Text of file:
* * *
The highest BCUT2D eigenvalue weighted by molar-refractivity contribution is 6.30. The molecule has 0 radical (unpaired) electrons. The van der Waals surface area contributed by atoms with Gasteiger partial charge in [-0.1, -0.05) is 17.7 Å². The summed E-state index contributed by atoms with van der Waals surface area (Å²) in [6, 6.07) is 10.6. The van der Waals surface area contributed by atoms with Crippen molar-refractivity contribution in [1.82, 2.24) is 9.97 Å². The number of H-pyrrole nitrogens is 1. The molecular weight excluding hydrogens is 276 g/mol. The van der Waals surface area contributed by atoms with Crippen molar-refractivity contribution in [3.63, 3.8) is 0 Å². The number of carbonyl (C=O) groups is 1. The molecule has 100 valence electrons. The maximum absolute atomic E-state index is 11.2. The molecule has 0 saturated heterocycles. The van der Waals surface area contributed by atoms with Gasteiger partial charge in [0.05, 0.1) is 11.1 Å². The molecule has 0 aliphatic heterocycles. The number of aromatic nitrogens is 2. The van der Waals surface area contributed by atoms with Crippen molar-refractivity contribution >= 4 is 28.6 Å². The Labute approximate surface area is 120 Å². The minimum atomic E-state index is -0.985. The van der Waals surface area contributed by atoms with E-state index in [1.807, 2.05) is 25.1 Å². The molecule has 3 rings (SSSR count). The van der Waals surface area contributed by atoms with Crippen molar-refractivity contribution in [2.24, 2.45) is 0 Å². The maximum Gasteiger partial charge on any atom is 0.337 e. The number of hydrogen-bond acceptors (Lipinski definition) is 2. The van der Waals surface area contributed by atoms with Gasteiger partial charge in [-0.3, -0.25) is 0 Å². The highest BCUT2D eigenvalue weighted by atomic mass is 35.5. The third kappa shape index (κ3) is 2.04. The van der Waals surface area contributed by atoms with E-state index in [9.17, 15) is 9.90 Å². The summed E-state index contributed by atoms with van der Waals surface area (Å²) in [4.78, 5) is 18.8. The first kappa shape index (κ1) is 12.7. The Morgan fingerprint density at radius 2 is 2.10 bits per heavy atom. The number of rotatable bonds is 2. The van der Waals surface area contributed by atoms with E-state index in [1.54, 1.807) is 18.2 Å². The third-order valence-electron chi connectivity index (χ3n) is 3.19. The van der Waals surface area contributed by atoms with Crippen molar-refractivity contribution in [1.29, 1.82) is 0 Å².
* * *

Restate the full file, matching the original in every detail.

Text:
The highest BCUT2D eigenvalue weighted by molar-refractivity contribution is 6.30. The molecule has 0 radical (unpaired) electrons. The van der Waals surface area contributed by atoms with Gasteiger partial charge in [-0.1, -0.05) is 17.7 Å². The summed E-state index contributed by atoms with van der Waals surface area (Å²) in [6, 6.07) is 10.6. The van der Waals surface area contributed by atoms with Crippen molar-refractivity contribution in [1.82, 2.24) is 9.97 Å². The number of H-pyrrole nitrogens is 1. The molecular weight excluding hydrogens is 276 g/mol. The van der Waals surface area contributed by atoms with Crippen molar-refractivity contribution in [3.63, 3.8) is 0 Å². The number of carbonyl (C=O) groups is 1. The molecule has 100 valence electrons. The maximum absolute atomic E-state index is 11.2. The molecule has 0 saturated heterocycles. The van der Waals surface area contributed by atoms with Gasteiger partial charge in [0.05, 0.1) is 11.1 Å². The molecule has 0 aliphatic heterocycles. The number of aromatic nitrogens is 2. The van der Waals surface area contributed by atoms with Crippen molar-refractivity contribution >= 4 is 28.6 Å². The Labute approximate surface area is 120 Å². The minimum atomic E-state index is -0.985. The van der Waals surface area contributed by atoms with E-state index in [1.807, 2.05) is 25.1 Å². The molecule has 3 rings (SSSR count). The van der Waals surface area contributed by atoms with Crippen molar-refractivity contribution in [2.24, 2.45) is 0 Å². The maximum Gasteiger partial charge on any atom is 0.337 e. The number of hydrogen-bond acceptors (Lipinski definition) is 2. The van der Waals surface area contributed by atoms with Gasteiger partial charge in [-0.3, -0.25) is 0 Å². The highest BCUT2D eigenvalue weighted by atomic mass is 35.5. The third kappa shape index (κ3) is 2.04. The van der Waals surface area contributed by atoms with E-state index in [9.17, 15) is 9.90 Å². The summed E-state index contributed by atoms with van der Waals surface area (Å²) in [4.78, 5) is 18.8. The first kappa shape index (κ1) is 12.7. The Morgan fingerprint density at radius 2 is 2.10 bits per heavy atom. The number of rotatable bonds is 2. The van der Waals surface area contributed by atoms with E-state index in [1.54, 1.807) is 18.2 Å². The third-order valence-electron chi connectivity index (χ3n) is 3.19. The van der Waals surface area contributed by atoms with Crippen molar-refractivity contribution in [1.29, 1.82) is 0 Å².